(This particular “Emu Creek” is not to be confused with the many others of the same name, in our country where this large bird was once common, including the other “Emu Creek” in our district, north of Crows Nest.)

As you can see, the flowers vary in colour, opening salmon pink, and fading to cream. The effect of mixed colours on the bush is very pretty.

Young plants have the bushy habit shown above, both in the wild and in gardens. Older plants develop into substantial small trees.

I photographed these last weekend, from the bridge over Emu Creek, on the Cambooya-Felton Road.
They do look a bit flood-bothered, don’t they?

Another view of the largest tree, taken from another angle, gives a better idea of its size - and of the size of the flood which burst the banks of the creek and spread over the surrounding plain.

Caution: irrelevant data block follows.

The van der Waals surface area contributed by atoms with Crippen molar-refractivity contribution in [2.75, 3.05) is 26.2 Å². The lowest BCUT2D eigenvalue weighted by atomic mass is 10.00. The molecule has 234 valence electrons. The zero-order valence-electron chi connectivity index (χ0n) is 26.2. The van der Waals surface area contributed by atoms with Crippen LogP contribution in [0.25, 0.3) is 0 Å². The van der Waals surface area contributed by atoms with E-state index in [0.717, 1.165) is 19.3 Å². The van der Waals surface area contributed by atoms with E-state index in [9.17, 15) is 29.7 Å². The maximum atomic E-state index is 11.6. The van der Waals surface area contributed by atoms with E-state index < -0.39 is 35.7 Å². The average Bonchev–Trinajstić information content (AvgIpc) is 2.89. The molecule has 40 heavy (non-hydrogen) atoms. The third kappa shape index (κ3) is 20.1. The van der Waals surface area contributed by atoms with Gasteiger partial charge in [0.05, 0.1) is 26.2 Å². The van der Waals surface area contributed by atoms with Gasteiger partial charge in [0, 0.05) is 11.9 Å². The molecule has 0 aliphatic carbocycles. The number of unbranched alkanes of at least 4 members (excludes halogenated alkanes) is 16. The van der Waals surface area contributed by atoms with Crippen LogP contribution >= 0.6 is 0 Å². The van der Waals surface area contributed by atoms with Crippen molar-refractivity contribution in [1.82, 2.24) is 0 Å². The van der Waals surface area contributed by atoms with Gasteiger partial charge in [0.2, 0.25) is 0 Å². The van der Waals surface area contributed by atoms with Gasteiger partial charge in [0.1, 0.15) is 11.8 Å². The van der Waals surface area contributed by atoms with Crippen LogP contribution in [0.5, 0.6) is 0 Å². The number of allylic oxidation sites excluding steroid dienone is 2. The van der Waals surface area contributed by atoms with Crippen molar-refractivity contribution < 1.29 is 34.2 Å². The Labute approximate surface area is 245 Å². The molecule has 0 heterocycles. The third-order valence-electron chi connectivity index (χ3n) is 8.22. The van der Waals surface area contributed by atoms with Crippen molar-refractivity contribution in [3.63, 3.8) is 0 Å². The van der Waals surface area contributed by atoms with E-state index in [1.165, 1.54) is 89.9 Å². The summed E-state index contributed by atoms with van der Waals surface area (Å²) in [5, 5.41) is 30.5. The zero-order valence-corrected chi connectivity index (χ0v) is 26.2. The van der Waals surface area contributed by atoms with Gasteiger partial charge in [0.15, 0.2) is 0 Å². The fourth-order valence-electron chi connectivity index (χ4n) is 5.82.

Like M. viminalis, these would be a good choice to plant in areas where flooding may sweep away less sturdy vegetation. They hold on tightly to the soil with their flood- and drought-adapted roots, and survive inundation.
As you see, they thrive on the heavy black soil. (However they have also proven to be as tough and adaptable as the closely related local red bottlebrush, growing well on dry slopes and hills.)
Other small populations of the same species occur in various places, mostly on tributaries of the Condamine River.
There are several very similar species which, until the recent official naming of the plant, were lumped together under various names including: Callistemon sp. (Chinchilla D.M.Gordon 401); sp. ‘Injune’ (or "Injune Pink"); and sp. ‘Koreelah Creek’.
Melaleuca quercina grows in Oakey Creek, on the way to the once well known Brookvale Park Botanic Garden. Its owner Lance Cockburn sold them as Callistemon 'Weir River'. (Weir River is out near Moonie.)
This is a special plant for those of us who live on the Darling Downs, and value our very own natives.
I look forward to seeing it become easier to buy!